Mimicking External Actions With EasyMock

It will happen sometimes that a unit test will need to do some work that an external source might normally do. One easy-to-see example of this is an ID that gets generated by a database when an entity is persisted. It may be the case that the software will assume success, but it could (nay, should) also be the case that some validation or use of the identifier is done after the persistence, and this can be tricky when mocking these interactions.

Let’s take a really simple and dumb annotated Entity object.

@Entity
@Table(name="pojo")
public class POJO {

    @Id
    @GeneratedValue(strategy=GenerationType.IDENTITY)
    public Long id;

    @Column
    public String something;
}

When used, we would expect the database to populate our id column when we saved the object for the first time. Simple, easy.

Let’s make a simple DAO definition to save such an object.

public interface POJODAO {
    public POJO saveOrUpdate(final POJO pojo);
}

We’ll leave the implementation of this up to the specific application, but now we know we have a way to save (or update) our POJO. Let’s make a trivial class that will do exactly this.

public class POJOWork {

    public POJODAO pojoDao = null;

    public void makeAndSavePOJO() {
        final POJO pojo = new POJO();
        pojo.something = Long.toHexString(System.currentTimeMillis());
        pojoDao.saveOrUpdate(pojo);
        if (pojo.id == null) {
            throw new RuntimeException("POJO Save Failed!");
        }
    }
}

Here we’ve got a pretty useless method that creates and saves one of our objects, assigning some goofy data to its member. Of course, in your code, this would be more useful. After the save is complete, the ID field is used. Here, for a trivial and probably very undesireable validation, the ID field is checked for null, which it shouldn’t be after a successful save, and will throw an Exception if the field is null. Again, of course, in your code something more useful would be done.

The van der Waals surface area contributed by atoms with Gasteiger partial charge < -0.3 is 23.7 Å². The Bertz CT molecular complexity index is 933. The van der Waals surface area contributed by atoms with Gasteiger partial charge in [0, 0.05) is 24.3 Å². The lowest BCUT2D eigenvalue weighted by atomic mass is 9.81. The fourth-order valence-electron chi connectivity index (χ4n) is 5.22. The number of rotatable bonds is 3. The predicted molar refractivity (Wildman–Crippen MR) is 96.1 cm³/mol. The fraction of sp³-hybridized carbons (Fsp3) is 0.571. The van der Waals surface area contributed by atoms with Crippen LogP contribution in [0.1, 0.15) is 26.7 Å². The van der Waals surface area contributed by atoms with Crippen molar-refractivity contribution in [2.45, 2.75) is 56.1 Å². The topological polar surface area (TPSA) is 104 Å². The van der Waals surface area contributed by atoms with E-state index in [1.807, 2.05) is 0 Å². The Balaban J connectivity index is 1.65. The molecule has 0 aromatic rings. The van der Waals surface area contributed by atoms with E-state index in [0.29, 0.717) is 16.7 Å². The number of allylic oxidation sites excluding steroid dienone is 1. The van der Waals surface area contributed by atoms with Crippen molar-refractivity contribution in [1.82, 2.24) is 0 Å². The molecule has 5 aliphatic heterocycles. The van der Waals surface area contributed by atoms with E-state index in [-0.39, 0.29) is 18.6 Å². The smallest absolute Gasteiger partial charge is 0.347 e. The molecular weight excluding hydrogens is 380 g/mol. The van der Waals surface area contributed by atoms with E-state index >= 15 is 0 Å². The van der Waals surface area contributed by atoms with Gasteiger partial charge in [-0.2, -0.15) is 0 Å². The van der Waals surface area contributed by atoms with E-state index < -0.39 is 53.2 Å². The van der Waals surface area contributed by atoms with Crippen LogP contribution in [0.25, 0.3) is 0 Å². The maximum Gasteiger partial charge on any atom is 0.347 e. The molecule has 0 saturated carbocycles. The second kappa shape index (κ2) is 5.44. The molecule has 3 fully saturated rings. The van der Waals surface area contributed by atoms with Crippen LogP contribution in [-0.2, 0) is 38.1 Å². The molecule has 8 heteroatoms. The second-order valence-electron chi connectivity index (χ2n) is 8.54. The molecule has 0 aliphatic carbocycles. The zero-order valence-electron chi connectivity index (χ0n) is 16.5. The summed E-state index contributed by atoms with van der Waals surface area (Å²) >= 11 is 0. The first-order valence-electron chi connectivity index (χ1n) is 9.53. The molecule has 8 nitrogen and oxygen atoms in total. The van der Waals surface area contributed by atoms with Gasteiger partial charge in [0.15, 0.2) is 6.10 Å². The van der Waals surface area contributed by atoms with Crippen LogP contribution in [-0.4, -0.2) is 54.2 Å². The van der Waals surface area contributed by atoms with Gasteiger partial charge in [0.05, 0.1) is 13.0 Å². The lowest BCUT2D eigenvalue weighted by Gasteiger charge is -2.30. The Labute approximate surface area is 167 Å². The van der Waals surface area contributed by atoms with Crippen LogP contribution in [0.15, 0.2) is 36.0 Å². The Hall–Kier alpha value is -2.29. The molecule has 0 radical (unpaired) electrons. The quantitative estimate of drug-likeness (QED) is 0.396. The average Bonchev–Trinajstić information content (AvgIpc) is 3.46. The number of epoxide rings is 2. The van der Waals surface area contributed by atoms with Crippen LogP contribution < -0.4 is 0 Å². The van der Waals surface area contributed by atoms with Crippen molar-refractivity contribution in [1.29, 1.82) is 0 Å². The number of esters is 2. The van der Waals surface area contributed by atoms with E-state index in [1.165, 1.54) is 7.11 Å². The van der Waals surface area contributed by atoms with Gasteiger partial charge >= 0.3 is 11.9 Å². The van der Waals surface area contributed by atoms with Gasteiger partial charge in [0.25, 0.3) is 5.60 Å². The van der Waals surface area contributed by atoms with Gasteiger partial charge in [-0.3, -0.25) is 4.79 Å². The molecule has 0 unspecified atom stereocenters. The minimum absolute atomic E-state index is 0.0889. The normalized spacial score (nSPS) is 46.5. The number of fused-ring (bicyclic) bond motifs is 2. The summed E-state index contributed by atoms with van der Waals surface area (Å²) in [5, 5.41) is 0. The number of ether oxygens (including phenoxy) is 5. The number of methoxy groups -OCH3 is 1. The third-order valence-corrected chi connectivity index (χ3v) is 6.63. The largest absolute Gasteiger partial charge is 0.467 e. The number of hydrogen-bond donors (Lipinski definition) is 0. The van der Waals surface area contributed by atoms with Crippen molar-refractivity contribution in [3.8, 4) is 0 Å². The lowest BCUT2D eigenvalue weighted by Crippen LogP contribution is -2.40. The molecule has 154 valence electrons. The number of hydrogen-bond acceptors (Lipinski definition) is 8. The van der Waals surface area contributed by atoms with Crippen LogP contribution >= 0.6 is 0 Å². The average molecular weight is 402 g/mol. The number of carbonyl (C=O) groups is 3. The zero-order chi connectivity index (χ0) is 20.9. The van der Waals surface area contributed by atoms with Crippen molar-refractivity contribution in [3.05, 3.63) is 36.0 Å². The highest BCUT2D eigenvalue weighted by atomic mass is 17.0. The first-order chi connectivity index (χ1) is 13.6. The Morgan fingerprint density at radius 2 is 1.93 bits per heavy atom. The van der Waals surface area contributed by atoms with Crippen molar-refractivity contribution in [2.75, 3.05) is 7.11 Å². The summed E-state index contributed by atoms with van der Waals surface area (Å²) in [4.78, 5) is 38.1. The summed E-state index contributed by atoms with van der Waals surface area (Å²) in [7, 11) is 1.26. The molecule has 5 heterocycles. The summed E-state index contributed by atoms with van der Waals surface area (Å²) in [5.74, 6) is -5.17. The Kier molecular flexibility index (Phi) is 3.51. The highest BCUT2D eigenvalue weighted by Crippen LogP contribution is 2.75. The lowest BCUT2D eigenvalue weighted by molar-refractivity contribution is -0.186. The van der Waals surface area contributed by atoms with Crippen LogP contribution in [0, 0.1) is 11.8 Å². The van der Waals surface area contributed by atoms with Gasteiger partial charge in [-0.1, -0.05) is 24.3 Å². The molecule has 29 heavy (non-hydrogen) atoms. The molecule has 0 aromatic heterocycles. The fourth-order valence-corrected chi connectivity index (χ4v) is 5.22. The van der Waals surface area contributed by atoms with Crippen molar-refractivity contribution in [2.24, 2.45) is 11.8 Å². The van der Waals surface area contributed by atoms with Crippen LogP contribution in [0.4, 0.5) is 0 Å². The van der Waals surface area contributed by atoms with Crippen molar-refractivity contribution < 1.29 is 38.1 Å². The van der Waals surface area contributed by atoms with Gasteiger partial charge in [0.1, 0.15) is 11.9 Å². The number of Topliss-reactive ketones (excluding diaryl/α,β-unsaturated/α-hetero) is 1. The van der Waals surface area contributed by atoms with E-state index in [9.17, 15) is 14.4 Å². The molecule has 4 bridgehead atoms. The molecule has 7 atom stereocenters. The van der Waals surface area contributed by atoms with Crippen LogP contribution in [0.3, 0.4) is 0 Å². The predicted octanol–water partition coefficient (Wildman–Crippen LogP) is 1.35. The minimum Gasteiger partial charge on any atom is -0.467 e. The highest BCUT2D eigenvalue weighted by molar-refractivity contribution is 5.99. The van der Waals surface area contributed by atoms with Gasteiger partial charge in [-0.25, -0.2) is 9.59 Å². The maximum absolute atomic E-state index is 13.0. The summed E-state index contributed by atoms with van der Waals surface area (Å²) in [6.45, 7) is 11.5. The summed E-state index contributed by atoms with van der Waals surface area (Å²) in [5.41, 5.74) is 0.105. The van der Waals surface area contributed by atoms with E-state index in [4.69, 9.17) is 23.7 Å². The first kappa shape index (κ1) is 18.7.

In good test-driven (or test-defended) development, we want to have a test that verifies our method does what we expect it to. There are a few obstacles in our method that we run into when we’re writing our test, the least of which is that the object we need to mock is local to the member.

Here’s a quick method that works around this, ensures that the DB interaction is mocked, and passes our simple method without hitting that Exception.

import static org.easymock.EasyMock.*;
import static org.junit.Assert.assertNotNull;

import org.easymock.IAnswer;
import org.junit.Test;

public class POJOWorkTest {
    @Test
    public void makeAndSavePOJOSuccess(){
        final POJOWork pojoWork = new POJOWork();
        pojoWork.pojoDao = createMock(POJODAO.class);
		
        expect(pojoWork.pojoDao.saveOrUpdate(isA(POJO.class))).andAnswer(new IAnswer() {
            @Override
            public POJO answer() throws Throwable {
                final POJO pojo = (POJO)getCurrentArguments()[0];
                assertNotNull(pojo.something);
                pojo.id = 0l;
                return pojo;
            }
        });
		
        replay(pojoWork.pojoDao);
        pojoWork.makeAndSavePOJO();
        verify(pojoWork.pojoDao);
    }
}

Digesting the test bit by bit, we start out making our object. We then assign its DAO to a mock implementation.

We know that we’re going to call the method, so we set up an expectation. Since we don’t have either an equals() method or other means by which to compare the object passed to our expectation, we simply accept one of its kind with the isA() EasyMock matcher. If EasyMock accepts our match (which it will), it then invokes our IAnswer, calling the answer() method.

In our answer() method, we grab the parameter (which we know from the matcher will be the right type and exist). We can do some validation here that helps us overcome other lack of access to the object; in our case, we just confirm that our POJO.somethign has a value.